Angela did not take the abrupt career change well. She was no innocent, since brokering information was highly illegal no matter how many corporations availed themselves of her services. But something about the slick persona, the impeccable fashion, and Bridge’s adamant refusal to use a crèche again infuriated her. She retreated to the crèche more than usual, and all too soon they were living separate lives, unable or unwilling to cross the divide between them. Finally, she moved out, taking her crèche and what little physical property she still owned. Their mutual friends, the ones who would still talk to Bridge after the breakup, would tell him about her personal life every so often, whether he wanted to hear it or not. Though she had become a physical recluse and shunned most human contact, it hadn’t stopped her from shacking up with some hacker who lived in Seoul. But she was still a great contact for Bridge, someone who could provide hackers like the one he needed now. Angela still trusted Bridge, at least as far as she trusted anyone in her business.

Bridge walked into the bedroom and past the night stand where the last picture they’d taken sat. He picked it up and stared at it forlornly for a moment, thinking of the day the picture had been taken. Before the riots, they’d gone to a New Year’s Eve party in Boyle Heights. The hacker gang Los Magos rented a string of houses in the neighborhood, and they’d hosted their own block party. Bridge remembered that some poser hacker, Dark-something or other, had insisted that everyone at the party get a photo for some GlobalNet slideshow museum room. The guy got whacked soon after, so the slideshow was never built, but Bridge finagled a download and put it by their bed. Angela had laughed, calling him a soppy sentimental bitch, but Bridge liked the shot. They both looked drunk in the picture, Angela’s seedy blond hair matted with sweat, her skin shiny from the exertions of dancing and running from house to house. Angela wasn’t what most would call beautiful. So much time in the crèche had turned her average looks into something else entirely, skin pale and yellowed, eyes a little too sunken. She had put on makeup that night, though, and to Bridge, she had been about as pretty as a girl could get. He had drunk a great deal that night, and his memories might have beer goggles. Even after all the bitterness and fighting, she was still beautiful to his eyes.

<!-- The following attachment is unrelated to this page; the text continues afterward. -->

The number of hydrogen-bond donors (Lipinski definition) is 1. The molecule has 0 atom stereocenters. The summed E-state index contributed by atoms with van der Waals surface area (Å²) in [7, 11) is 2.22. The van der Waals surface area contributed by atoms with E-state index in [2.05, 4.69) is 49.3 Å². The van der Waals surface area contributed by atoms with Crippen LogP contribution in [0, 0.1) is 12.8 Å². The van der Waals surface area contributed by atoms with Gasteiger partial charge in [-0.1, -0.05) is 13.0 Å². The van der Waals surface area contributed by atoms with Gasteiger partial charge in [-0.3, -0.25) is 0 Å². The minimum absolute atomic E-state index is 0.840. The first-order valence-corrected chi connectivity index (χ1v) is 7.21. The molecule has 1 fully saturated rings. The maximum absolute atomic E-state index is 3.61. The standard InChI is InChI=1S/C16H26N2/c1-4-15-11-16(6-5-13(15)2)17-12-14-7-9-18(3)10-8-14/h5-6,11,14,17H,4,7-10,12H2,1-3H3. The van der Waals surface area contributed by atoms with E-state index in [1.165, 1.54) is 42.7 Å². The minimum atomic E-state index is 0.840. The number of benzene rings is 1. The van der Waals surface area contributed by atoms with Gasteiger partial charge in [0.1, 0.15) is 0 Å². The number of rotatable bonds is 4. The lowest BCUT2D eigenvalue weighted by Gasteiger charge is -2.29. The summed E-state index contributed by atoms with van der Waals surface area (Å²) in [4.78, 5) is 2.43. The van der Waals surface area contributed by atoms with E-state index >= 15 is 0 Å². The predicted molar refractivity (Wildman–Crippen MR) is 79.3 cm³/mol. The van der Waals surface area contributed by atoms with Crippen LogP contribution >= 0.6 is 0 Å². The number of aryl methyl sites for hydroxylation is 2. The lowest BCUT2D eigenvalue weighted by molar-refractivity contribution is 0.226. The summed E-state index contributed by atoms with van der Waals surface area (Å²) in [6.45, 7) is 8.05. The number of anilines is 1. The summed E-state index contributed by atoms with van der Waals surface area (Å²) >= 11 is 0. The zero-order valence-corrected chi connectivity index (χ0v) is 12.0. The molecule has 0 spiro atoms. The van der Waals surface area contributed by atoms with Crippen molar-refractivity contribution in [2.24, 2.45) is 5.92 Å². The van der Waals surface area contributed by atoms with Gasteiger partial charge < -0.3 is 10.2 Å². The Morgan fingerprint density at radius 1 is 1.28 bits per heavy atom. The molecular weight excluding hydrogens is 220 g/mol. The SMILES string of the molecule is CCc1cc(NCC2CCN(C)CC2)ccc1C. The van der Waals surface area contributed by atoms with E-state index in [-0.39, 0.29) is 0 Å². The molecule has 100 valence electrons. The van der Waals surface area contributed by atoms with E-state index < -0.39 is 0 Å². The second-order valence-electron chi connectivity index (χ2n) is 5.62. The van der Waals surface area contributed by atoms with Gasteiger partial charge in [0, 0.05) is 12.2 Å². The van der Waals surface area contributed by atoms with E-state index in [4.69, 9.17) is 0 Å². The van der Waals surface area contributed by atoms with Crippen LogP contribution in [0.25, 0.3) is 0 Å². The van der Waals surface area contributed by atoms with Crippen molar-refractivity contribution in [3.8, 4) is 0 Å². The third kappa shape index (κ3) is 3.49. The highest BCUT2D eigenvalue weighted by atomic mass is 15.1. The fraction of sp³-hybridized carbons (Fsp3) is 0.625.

Bridge set aside the memory with only a little pang and steeled himself for the coming conversation. It never went well, even when both agreed amicably on the business at hand. There would be cutting remarks, remarks that often led to retreading old arguments if either was in a mood. ‘Just get the business done,’ he told himself. He sat next to the neglected crèche.

The pill-shaped device, used to connect to the GlobalNet in the most visceral way possible, was covered in a thin shroud of dust, dulling the normally shiny surface. He ran a finger through the dust, letting out an exasperated sigh as he rubbed the greasy film between his thumb and forefinger. Proximity to the device tempted him, a muted siren’s call to undress, open the coffin-like lid and climb into the lukewarm saline solution, to plug his interface jack in, sheathe his genitals in the waste catch and sink down into the glorious rush of jacking in. He missed the freefall adrenaline of consciousness translated into pure data, of his body rendered in liquid mercury, shifting and changing with his every thought. He missed the thrill of cracking databank security, of running from anti-intrusion software and other hackers.

But those days were done. He bent over and opened the panel on the bottom of the crèche for remote access. Bridge pulled the interface plug out, dragging it back to the interface jack on the back of his neck and plugged in.

Remote access to the GlobalNet was nothing like crèche work. There was still the rush of dissolution, the feeling of consciousness disintegrating and then the re-emergence of sensory perceptions as Bridge’s netbody rezzed into the crèche’s entry room. But compared to crèche work, his NetBody was mired in mud, a sloppy, dragging sensation of lethargy encapsulating his actions. Sensory input that was normally sharper than real life was dull and uninteresting with remote access. It made him miss crèche work that much more.